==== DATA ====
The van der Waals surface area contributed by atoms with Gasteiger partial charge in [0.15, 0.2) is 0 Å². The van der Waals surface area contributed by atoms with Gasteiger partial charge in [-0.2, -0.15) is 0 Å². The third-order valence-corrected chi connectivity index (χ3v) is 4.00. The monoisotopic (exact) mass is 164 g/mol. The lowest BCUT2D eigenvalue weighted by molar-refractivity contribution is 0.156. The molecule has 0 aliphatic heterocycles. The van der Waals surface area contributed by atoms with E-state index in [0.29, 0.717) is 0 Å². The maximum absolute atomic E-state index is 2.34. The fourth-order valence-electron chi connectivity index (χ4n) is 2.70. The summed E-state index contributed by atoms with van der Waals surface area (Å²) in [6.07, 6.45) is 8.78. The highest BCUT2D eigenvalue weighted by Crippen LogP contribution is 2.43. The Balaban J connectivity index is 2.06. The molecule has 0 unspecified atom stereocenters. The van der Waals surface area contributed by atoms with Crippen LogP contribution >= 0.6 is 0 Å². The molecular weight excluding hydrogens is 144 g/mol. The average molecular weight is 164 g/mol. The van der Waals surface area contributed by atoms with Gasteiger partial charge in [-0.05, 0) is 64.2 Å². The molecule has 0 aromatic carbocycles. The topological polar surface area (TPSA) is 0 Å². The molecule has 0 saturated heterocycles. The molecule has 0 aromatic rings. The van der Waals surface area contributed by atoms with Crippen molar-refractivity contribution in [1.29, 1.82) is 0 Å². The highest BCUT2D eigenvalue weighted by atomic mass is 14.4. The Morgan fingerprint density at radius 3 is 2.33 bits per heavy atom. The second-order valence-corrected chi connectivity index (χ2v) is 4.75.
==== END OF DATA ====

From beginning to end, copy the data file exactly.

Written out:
The van der Waals surface area contributed by atoms with Gasteiger partial charge in [0.15, 0.2) is 0 Å². The van der Waals surface area contributed by atoms with Gasteiger partial charge in [-0.2, -0.15) is 0 Å². The third-order valence-corrected chi connectivity index (χ3v) is 4.00. The monoisotopic (exact) mass is 164 g/mol. The lowest BCUT2D eigenvalue weighted by molar-refractivity contribution is 0.156. The molecule has 0 aliphatic heterocycles. The van der Waals surface area contributed by atoms with E-state index in [0.29, 0.717) is 0 Å². The maximum absolute atomic E-state index is 2.34. The fourth-order valence-electron chi connectivity index (χ4n) is 2.70. The summed E-state index contributed by atoms with van der Waals surface area (Å²) in [6.07, 6.45) is 8.78. The highest BCUT2D eigenvalue weighted by Crippen LogP contribution is 2.43. The Balaban J connectivity index is 2.06. The molecule has 0 unspecified atom stereocenters. The van der Waals surface area contributed by atoms with Crippen LogP contribution >= 0.6 is 0 Å². The molecular weight excluding hydrogens is 144 g/mol. The average molecular weight is 164 g/mol. The van der Waals surface area contributed by atoms with Gasteiger partial charge in [-0.05, 0) is 64.2 Å². The molecule has 0 aromatic carbocycles. The topological polar surface area (TPSA) is 0 Å². The molecule has 0 saturated heterocycles. The molecule has 0 aromatic rings. The van der Waals surface area contributed by atoms with Crippen molar-refractivity contribution in [1.29, 1.82) is 0 Å². The highest BCUT2D eigenvalue weighted by atomic mass is 14.4. The Morgan fingerprint density at radius 3 is 2.33 bits per heavy atom. The second-order valence-corrected chi connectivity index (χ2v) is 4.75.